Most of the great masters came up with a good drawing and then colored it, just as a child colors the figures in a coloring book. They made their sketches not with colors but with charcoal or black ink. Clearly, color was secondary to them.
Close your eyes and think of a famous painting. You recall the layout, the figures, the action. Can you say what color it is? What color is Botticelli’s Spring? Velazquez’s Lanzas? Rembrandt’s Nightwatch?
Yet there have always been artists for whom color came first. They made a painting for its color. Men like Monet,Van Gogh, Renoir, Chagall. If you have seen and liked any of their pictures, you will remember what color they were, or at least that the colors were especially bright and attractive :
Personally, I do not know a single important artist (not even Ingres) for whom color could be “secondary”… In painting, color IS painting… The design, the drawing etc. could be very important or primary in arts like drawing or graphics but painting IS color… No painting without color… and all those white on white so called “paintings” could be experiments (the best cases and bulls…t the worst) but not paintings…
LOL, I like that first one, the one with that hungry bird. Makes me hungry just to look at it. Who painted that? It doesn’t say. The other ones are also okay, but the first one steals the show. Now that’s a fact. If there is nothing on a picture, like on some of those Picassos, I can’t for the life of me imagine how I’m supposed to remember it as something.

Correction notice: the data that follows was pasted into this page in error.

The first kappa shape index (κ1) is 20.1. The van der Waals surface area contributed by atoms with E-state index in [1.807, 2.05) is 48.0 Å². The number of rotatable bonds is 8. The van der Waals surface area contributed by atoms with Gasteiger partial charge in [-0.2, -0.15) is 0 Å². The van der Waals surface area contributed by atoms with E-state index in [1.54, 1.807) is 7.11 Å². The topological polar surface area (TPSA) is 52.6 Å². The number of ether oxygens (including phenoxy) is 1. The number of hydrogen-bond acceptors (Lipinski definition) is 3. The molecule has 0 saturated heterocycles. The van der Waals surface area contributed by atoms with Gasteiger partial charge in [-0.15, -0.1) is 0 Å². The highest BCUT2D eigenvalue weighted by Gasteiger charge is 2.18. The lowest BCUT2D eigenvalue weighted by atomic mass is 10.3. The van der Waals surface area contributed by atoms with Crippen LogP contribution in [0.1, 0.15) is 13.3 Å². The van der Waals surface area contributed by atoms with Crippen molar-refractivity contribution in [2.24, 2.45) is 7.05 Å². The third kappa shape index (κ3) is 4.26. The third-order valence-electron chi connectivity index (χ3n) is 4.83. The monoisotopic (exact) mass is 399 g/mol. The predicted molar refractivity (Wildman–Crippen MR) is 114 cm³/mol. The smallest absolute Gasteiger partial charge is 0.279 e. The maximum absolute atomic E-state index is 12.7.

Danu: Did Michelangelo paint the figures in the Sistine to show off color? He liked color, mind you, but it came last after figure and clothing, don’t you think? And Rembrandt? Did he conceive The Anatomy Lesson as an arrangement of attractive colors or did he use color merely to build his scenes and define his figures?
Pendrive6: It’s another Miró. That about memorability is a good point.
Very tricky question.
As far as remembering colors is concerned; you ask about Velazquez’ Lanzas: Personally I recall the sky colour on this one, which is not exactly blue, but blueish-white, somehow, it just fits the scene. And the painting has kind of a warm/cold contrast, an enhancement which wouldn’t be there without color. I also recall Van Gogh, who in one of his letters admired the grey tones of Velazquez.
Is grey a color?
Anyway, your tricky question may depend upon one’s point of view. You see it more from the sculptor’s angle, perhaps. Besides, how do you like colored sculptures, Swallows?;)
I have come across black and white (and greyish) inked things…well I didn’t miss any color at all, so “colorful” was the inking…
On the other hand, people like Matisse knew how colors relate, for instance the tiny dot of red on a green background, or how little violet may counterbalance an expanse of yellow.
Regarding your comment:”Most of the great masters came up with a good drawing and then colored it, just as a child colors the figures in a coloring book. They made their sketches not with colors but with charcoal or black ink. Clearly, color was secondary to them.”